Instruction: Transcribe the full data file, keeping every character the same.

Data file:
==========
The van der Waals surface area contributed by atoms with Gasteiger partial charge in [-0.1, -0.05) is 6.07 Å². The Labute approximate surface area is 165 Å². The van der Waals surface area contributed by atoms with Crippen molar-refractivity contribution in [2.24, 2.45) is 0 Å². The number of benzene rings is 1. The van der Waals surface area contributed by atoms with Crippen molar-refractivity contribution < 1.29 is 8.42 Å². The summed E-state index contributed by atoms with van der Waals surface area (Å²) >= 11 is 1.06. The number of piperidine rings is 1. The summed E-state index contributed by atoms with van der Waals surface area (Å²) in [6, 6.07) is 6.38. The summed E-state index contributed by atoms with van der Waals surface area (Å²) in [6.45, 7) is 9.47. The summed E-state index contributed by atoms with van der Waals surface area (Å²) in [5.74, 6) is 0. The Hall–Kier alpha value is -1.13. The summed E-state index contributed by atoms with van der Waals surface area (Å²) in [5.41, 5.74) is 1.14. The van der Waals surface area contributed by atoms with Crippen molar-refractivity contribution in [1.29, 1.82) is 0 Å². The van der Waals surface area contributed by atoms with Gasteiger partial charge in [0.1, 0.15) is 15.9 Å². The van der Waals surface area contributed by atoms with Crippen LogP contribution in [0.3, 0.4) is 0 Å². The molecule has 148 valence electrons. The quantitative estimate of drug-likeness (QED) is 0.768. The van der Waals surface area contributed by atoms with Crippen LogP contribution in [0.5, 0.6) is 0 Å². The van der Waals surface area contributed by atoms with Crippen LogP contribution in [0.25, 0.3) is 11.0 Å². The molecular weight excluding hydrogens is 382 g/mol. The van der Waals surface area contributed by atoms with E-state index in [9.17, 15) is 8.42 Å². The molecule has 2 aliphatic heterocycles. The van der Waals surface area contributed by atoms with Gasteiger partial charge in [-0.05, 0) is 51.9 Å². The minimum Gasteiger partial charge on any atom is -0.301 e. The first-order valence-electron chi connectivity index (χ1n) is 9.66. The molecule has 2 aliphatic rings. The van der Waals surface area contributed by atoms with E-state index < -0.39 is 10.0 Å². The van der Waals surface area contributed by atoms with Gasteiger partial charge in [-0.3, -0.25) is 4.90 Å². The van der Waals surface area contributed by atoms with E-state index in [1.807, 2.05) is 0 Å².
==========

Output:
The van der Waals surface area contributed by atoms with Gasteiger partial charge in [-0.1, -0.05) is 6.07 Å². The Labute approximate surface area is 165 Å². The van der Waals surface area contributed by atoms with Crippen molar-refractivity contribution in [2.24, 2.45) is 0 Å². The number of benzene rings is 1. The van der Waals surface area contributed by atoms with Crippen molar-refractivity contribution < 1.29 is 8.42 Å². The summed E-state index contributed by atoms with van der Waals surface area (Å²) >= 11 is 1.06. The number of piperidine rings is 1. The summed E-state index contributed by atoms with van der Waals surface area (Å²) in [6, 6.07) is 6.38. The summed E-state index contributed by atoms with van der Waals surface area (Å²) in [6.45, 7) is 9.47. The summed E-state index contributed by atoms with van der Waals surface area (Å²) in [5.74, 6) is 0. The Hall–Kier alpha value is -1.13. The summed E-state index contributed by atoms with van der Waals surface area (Å²) in [5.41, 5.74) is 1.14. The van der Waals surface area contributed by atoms with Crippen molar-refractivity contribution in [1.29, 1.82) is 0 Å². The van der Waals surface area contributed by atoms with Gasteiger partial charge in [0.1, 0.15) is 15.9 Å². The van der Waals surface area contributed by atoms with Crippen LogP contribution in [0.3, 0.4) is 0 Å². The molecule has 148 valence electrons. The quantitative estimate of drug-likeness (QED) is 0.768. The van der Waals surface area contributed by atoms with Crippen LogP contribution in [0.5, 0.6) is 0 Å². The van der Waals surface area contributed by atoms with Crippen LogP contribution in [0.25, 0.3) is 11.0 Å². The molecular weight excluding hydrogens is 382 g/mol. The van der Waals surface area contributed by atoms with E-state index in [9.17, 15) is 8.42 Å². The molecule has 2 aliphatic heterocycles. The van der Waals surface area contributed by atoms with Gasteiger partial charge in [-0.05, 0) is 51.9 Å². The minimum Gasteiger partial charge on any atom is -0.301 e. The first-order valence-electron chi connectivity index (χ1n) is 9.66. The molecule has 2 aliphatic rings. The van der Waals surface area contributed by atoms with E-state index < -0.39 is 10.0 Å². The van der Waals surface area contributed by atoms with Gasteiger partial charge in [-0.3, -0.25) is 4.90 Å². The van der Waals surface area contributed by atoms with E-state index in [1.807, 2.05) is 0 Å².